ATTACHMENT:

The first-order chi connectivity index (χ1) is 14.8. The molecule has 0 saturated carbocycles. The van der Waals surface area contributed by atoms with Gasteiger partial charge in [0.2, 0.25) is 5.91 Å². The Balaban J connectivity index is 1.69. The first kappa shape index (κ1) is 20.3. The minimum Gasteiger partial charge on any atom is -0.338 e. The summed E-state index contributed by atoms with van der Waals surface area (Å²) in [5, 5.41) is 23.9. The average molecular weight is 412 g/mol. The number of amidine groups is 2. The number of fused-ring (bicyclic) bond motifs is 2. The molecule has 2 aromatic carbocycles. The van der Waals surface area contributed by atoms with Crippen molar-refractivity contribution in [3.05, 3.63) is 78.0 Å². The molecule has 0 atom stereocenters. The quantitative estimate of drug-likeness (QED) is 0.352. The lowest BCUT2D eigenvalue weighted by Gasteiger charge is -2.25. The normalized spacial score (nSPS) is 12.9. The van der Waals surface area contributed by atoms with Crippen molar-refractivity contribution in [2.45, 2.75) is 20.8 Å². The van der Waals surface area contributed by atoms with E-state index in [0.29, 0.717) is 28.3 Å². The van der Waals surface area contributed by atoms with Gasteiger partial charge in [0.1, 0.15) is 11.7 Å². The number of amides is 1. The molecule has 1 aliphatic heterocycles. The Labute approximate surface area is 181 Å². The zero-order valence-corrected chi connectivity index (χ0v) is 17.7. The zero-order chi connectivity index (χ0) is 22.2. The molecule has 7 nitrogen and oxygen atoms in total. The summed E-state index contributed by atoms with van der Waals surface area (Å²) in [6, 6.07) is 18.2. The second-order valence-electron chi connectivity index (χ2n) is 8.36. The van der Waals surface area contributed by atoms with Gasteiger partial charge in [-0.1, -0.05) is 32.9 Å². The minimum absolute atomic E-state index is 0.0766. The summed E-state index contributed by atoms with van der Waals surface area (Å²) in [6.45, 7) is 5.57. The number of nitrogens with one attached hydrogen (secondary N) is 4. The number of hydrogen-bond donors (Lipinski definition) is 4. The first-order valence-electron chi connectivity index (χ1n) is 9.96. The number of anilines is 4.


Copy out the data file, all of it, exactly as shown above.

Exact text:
The first-order chi connectivity index (χ1) is 14.8. The molecule has 0 saturated carbocycles. The van der Waals surface area contributed by atoms with Gasteiger partial charge in [0.2, 0.25) is 5.91 Å². The Balaban J connectivity index is 1.69. The first kappa shape index (κ1) is 20.3. The minimum Gasteiger partial charge on any atom is -0.338 e. The summed E-state index contributed by atoms with van der Waals surface area (Å²) in [5, 5.41) is 23.9. The average molecular weight is 412 g/mol. The number of amidine groups is 2. The number of fused-ring (bicyclic) bond motifs is 2. The molecule has 2 aromatic carbocycles. The van der Waals surface area contributed by atoms with Crippen molar-refractivity contribution in [3.05, 3.63) is 78.0 Å². The molecule has 0 atom stereocenters. The quantitative estimate of drug-likeness (QED) is 0.352. The lowest BCUT2D eigenvalue weighted by Gasteiger charge is -2.25. The normalized spacial score (nSPS) is 12.9. The van der Waals surface area contributed by atoms with Crippen molar-refractivity contribution in [2.45, 2.75) is 20.8 Å². The van der Waals surface area contributed by atoms with E-state index in [0.29, 0.717) is 28.3 Å². The van der Waals surface area contributed by atoms with Gasteiger partial charge in [0.1, 0.15) is 11.7 Å². The number of amides is 1. The molecule has 1 aliphatic heterocycles. The Labute approximate surface area is 181 Å². The zero-order valence-corrected chi connectivity index (χ0v) is 17.7. The zero-order chi connectivity index (χ0) is 22.2. The molecule has 7 nitrogen and oxygen atoms in total. The summed E-state index contributed by atoms with van der Waals surface area (Å²) in [6, 6.07) is 18.2. The second-order valence-electron chi connectivity index (χ2n) is 8.36. The van der Waals surface area contributed by atoms with Gasteiger partial charge in [-0.1, -0.05) is 32.9 Å². The minimum absolute atomic E-state index is 0.0766. The summed E-state index contributed by atoms with van der Waals surface area (Å²) in [6.45, 7) is 5.57. The number of nitrogens with one attached hydrogen (secondary N) is 4. The number of hydrogen-bond donors (Lipinski definition) is 4. The first-order valence-electron chi connectivity index (χ1n) is 9.96. The number of anilines is 4.